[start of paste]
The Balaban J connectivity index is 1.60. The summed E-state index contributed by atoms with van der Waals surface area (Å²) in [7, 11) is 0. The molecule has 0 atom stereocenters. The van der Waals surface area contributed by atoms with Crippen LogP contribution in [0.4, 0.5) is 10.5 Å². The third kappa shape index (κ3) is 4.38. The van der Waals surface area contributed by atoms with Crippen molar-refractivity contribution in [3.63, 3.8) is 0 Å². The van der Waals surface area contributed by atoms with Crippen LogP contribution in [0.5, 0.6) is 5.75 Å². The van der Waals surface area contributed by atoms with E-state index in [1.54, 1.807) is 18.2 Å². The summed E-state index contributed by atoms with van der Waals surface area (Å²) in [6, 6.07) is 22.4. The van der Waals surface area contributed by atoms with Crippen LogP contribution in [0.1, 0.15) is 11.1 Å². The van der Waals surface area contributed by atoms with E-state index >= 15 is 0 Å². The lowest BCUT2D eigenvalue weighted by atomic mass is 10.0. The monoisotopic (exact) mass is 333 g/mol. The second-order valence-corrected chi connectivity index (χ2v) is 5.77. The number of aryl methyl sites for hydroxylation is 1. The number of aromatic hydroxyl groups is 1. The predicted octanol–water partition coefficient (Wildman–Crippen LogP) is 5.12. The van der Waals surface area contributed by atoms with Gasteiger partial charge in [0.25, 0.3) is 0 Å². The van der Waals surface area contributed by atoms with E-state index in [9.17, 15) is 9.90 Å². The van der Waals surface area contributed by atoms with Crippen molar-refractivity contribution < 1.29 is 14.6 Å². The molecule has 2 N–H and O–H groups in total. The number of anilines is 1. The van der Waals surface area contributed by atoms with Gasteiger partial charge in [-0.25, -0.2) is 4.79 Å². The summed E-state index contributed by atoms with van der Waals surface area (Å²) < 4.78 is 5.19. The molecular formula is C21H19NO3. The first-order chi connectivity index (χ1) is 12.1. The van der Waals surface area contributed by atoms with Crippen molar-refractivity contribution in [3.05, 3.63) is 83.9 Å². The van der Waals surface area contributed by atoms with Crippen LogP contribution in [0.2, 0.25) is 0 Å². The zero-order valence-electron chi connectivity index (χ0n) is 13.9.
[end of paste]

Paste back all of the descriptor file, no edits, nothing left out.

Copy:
The Balaban J connectivity index is 1.60. The summed E-state index contributed by atoms with van der Waals surface area (Å²) in [7, 11) is 0. The molecule has 0 atom stereocenters. The van der Waals surface area contributed by atoms with Crippen LogP contribution in [0.4, 0.5) is 10.5 Å². The third kappa shape index (κ3) is 4.38. The van der Waals surface area contributed by atoms with Crippen molar-refractivity contribution in [3.63, 3.8) is 0 Å². The van der Waals surface area contributed by atoms with Crippen LogP contribution in [0.5, 0.6) is 5.75 Å². The van der Waals surface area contributed by atoms with E-state index in [1.54, 1.807) is 18.2 Å². The summed E-state index contributed by atoms with van der Waals surface area (Å²) in [6, 6.07) is 22.4. The van der Waals surface area contributed by atoms with Crippen LogP contribution in [0.1, 0.15) is 11.1 Å². The van der Waals surface area contributed by atoms with E-state index >= 15 is 0 Å². The lowest BCUT2D eigenvalue weighted by atomic mass is 10.0. The monoisotopic (exact) mass is 333 g/mol. The second-order valence-corrected chi connectivity index (χ2v) is 5.77. The number of aryl methyl sites for hydroxylation is 1. The number of aromatic hydroxyl groups is 1. The predicted octanol–water partition coefficient (Wildman–Crippen LogP) is 5.12. The van der Waals surface area contributed by atoms with Gasteiger partial charge in [0.25, 0.3) is 0 Å². The van der Waals surface area contributed by atoms with E-state index in [9.17, 15) is 9.90 Å². The van der Waals surface area contributed by atoms with Crippen molar-refractivity contribution < 1.29 is 14.6 Å². The molecule has 2 N–H and O–H groups in total. The number of anilines is 1. The van der Waals surface area contributed by atoms with Gasteiger partial charge in [-0.25, -0.2) is 4.79 Å². The summed E-state index contributed by atoms with van der Waals surface area (Å²) < 4.78 is 5.19. The molecular formula is C21H19NO3. The first-order chi connectivity index (χ1) is 12.1. The van der Waals surface area contributed by atoms with Crippen molar-refractivity contribution in [3.05, 3.63) is 83.9 Å². The van der Waals surface area contributed by atoms with Crippen LogP contribution in [0.2, 0.25) is 0 Å². The zero-order valence-electron chi connectivity index (χ0n) is 13.9.